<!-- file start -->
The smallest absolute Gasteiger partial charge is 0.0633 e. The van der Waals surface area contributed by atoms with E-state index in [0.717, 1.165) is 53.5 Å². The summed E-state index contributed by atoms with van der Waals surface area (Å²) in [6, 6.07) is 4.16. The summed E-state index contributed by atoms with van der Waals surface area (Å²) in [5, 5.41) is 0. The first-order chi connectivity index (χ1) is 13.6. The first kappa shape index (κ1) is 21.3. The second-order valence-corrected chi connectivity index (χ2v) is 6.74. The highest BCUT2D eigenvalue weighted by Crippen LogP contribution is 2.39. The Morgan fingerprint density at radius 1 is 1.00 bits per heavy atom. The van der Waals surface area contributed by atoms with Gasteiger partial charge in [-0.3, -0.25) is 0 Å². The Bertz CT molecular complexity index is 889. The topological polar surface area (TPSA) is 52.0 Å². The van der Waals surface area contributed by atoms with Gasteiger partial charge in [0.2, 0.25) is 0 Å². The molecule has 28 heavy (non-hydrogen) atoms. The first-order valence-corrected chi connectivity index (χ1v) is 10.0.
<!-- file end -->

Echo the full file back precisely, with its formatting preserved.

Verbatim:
The smallest absolute Gasteiger partial charge is 0.0633 e. The van der Waals surface area contributed by atoms with E-state index in [0.717, 1.165) is 53.5 Å². The summed E-state index contributed by atoms with van der Waals surface area (Å²) in [6, 6.07) is 4.16. The summed E-state index contributed by atoms with van der Waals surface area (Å²) in [5, 5.41) is 0. The first-order chi connectivity index (χ1) is 13.6. The first kappa shape index (κ1) is 21.3. The second-order valence-corrected chi connectivity index (χ2v) is 6.74. The highest BCUT2D eigenvalue weighted by Crippen LogP contribution is 2.39. The Morgan fingerprint density at radius 1 is 1.00 bits per heavy atom. The van der Waals surface area contributed by atoms with Gasteiger partial charge in [-0.3, -0.25) is 0 Å². The Bertz CT molecular complexity index is 889. The topological polar surface area (TPSA) is 52.0 Å². The van der Waals surface area contributed by atoms with Gasteiger partial charge in [0.2, 0.25) is 0 Å². The molecule has 28 heavy (non-hydrogen) atoms. The first-order valence-corrected chi connectivity index (χ1v) is 10.0.